What if going in for a medical checkup didn’t involve waiting in a sterile white room decorated with cotton balls and otoscope attachments? What if, instead, you could step up to play a game, as if you’re visiting an old-school arcade?
That’s the premise of Fitzania, an interactive exhibit that was on display at the UAE’s recent Museum of the Future installation, conceived by Tellart and produced by Specular. Fitzania is like a body-tracking Microsoft Kinect game, imagined for the year 2030. Players are challenged to swing a four-pound ball to match onscreen prompts, all while being inundated by the dazzling digital overload of a projection mapped room.
“The angle we were going for was, most kids don’t get enough exercise. The user experience of going to the doctor is terrible and scary to most kid,” explains Dr. Noah Raford, Advisor to the UAE’s Strategic Projects Department. “How could we design an experience that could fit into the larger system of healthcare and wellness.”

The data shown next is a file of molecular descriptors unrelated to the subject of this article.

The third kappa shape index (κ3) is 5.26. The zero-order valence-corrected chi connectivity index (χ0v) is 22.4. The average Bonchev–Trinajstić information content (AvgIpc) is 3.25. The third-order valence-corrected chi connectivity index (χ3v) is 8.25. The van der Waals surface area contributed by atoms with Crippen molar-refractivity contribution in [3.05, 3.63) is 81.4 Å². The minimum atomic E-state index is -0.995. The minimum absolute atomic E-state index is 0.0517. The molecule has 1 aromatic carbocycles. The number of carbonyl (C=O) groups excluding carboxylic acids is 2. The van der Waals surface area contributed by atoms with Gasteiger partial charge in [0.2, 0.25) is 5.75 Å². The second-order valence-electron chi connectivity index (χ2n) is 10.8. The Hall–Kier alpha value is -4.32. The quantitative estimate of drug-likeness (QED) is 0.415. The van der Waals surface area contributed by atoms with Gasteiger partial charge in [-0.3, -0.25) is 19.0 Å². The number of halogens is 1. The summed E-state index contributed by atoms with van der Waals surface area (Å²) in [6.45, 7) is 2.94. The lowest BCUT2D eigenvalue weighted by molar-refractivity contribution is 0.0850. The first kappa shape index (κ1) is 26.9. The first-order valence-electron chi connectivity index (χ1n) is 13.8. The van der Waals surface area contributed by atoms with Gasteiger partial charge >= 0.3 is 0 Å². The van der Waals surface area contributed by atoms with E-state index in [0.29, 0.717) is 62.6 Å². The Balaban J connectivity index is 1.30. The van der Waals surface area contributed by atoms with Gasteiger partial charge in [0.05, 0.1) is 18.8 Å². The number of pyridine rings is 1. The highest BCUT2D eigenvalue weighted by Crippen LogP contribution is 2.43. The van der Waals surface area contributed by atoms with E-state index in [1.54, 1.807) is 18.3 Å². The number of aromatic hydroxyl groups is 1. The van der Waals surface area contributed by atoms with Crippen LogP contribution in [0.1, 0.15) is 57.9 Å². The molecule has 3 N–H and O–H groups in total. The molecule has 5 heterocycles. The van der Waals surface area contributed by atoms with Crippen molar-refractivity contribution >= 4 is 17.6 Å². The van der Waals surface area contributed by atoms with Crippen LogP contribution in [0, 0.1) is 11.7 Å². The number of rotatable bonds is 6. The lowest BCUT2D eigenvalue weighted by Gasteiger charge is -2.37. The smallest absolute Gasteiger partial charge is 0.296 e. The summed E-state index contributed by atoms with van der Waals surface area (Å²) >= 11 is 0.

But it’s not just an exercise game. While kids (or adults) played the game, the system would, in theory, be tracking all sorts of biometrics during the challenge. Heart rate. Respiration. Reflexes and cognitive speed. The data would be uploaded to their private medical records, serving as an automated checkup, or another data point before their next physical.
The idea may seem a bit absurd, but it’s actually a designed in response to a rapidly shifting medical infrastructure. Increasingly, we’re seeing healthcare shift away from hospital visits to services being offered by pharmacies and telemedicine. At the same time, wearables are teasing the possibilities of more data, drawing a longitudinal view of one’s health, rather than a once-a-year snapshot taken at your doctor. And many insurance carriers are focusing on the potential savings of preventing illness rather than treating it, and offering subsidized coverage of gym memberships and dietary counseling. Fitzania sits at a conceptual epicenter of these trends as a means of mixing decentralized health care with free workouts and the quantified self.
If you’re anything like me, and you’re a bit freaked out by the possibility of arcade-based gyms tracking your biometrics while your insurance company may be looking on, “That’s part of the point,” says Raford. “We’re using simulated technology to bring up social issues we need to wrestle with. It’s one thing to say, medical record privacy is going to be a big deal in the future, here’s another policy paper on big medicine. And it’s another thing to get that spine tingling sensation–is this real?”